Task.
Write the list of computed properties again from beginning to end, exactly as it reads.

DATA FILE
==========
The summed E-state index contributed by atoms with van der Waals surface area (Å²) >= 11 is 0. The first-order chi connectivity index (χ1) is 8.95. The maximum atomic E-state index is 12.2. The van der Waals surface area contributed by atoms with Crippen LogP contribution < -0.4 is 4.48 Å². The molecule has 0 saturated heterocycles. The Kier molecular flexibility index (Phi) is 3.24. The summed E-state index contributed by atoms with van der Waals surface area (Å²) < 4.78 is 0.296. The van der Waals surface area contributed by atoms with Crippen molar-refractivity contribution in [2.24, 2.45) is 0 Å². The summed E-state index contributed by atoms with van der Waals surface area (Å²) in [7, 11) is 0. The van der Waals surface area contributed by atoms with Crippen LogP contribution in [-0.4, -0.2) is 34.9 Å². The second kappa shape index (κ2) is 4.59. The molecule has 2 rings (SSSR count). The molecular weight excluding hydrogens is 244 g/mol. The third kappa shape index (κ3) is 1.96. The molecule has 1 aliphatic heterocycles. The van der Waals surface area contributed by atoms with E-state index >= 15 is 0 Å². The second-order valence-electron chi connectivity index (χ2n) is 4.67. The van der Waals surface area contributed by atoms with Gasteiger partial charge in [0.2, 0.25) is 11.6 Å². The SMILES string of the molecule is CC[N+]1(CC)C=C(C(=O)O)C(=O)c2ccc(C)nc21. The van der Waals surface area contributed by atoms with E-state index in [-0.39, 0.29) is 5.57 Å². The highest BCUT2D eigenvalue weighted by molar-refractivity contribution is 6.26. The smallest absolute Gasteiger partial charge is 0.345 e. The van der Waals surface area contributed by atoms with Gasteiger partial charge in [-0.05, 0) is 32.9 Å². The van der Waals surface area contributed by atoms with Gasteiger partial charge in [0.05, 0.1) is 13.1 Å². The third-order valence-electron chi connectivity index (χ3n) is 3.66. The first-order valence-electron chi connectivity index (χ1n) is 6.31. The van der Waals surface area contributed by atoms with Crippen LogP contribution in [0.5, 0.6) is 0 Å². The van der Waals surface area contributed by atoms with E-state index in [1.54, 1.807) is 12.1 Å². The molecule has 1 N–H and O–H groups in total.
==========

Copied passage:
The summed E-state index contributed by atoms with van der Waals surface area (Å²) >= 11 is 0. The first-order chi connectivity index (χ1) is 8.95. The maximum atomic E-state index is 12.2. The van der Waals surface area contributed by atoms with Crippen LogP contribution < -0.4 is 4.48 Å². The molecule has 0 saturated heterocycles. The Kier molecular flexibility index (Phi) is 3.24. The summed E-state index contributed by atoms with van der Waals surface area (Å²) < 4.78 is 0.296. The van der Waals surface area contributed by atoms with Crippen molar-refractivity contribution in [2.24, 2.45) is 0 Å². The summed E-state index contributed by atoms with van der Waals surface area (Å²) in [7, 11) is 0. The van der Waals surface area contributed by atoms with Crippen LogP contribution in [-0.4, -0.2) is 34.9 Å². The second kappa shape index (κ2) is 4.59. The molecule has 2 rings (SSSR count). The molecular weight excluding hydrogens is 244 g/mol. The third kappa shape index (κ3) is 1.96. The molecule has 1 aliphatic heterocycles. The van der Waals surface area contributed by atoms with E-state index >= 15 is 0 Å². The second-order valence-electron chi connectivity index (χ2n) is 4.67. The van der Waals surface area contributed by atoms with Gasteiger partial charge in [0.2, 0.25) is 11.6 Å². The SMILES string of the molecule is CC[N+]1(CC)C=C(C(=O)O)C(=O)c2ccc(C)nc21. The van der Waals surface area contributed by atoms with E-state index in [-0.39, 0.29) is 5.57 Å². The highest BCUT2D eigenvalue weighted by molar-refractivity contribution is 6.26. The smallest absolute Gasteiger partial charge is 0.345 e. The van der Waals surface area contributed by atoms with Gasteiger partial charge in [-0.05, 0) is 32.9 Å². The van der Waals surface area contributed by atoms with Gasteiger partial charge in [0.05, 0.1) is 13.1 Å². The third-order valence-electron chi connectivity index (χ3n) is 3.66. The first-order valence-electron chi connectivity index (χ1n) is 6.31. The van der Waals surface area contributed by atoms with Crippen LogP contribution in [0.5, 0.6) is 0 Å². The van der Waals surface area contributed by atoms with E-state index in [1.54, 1.807) is 12.1 Å². The molecule has 1 N–H and O–H groups in total.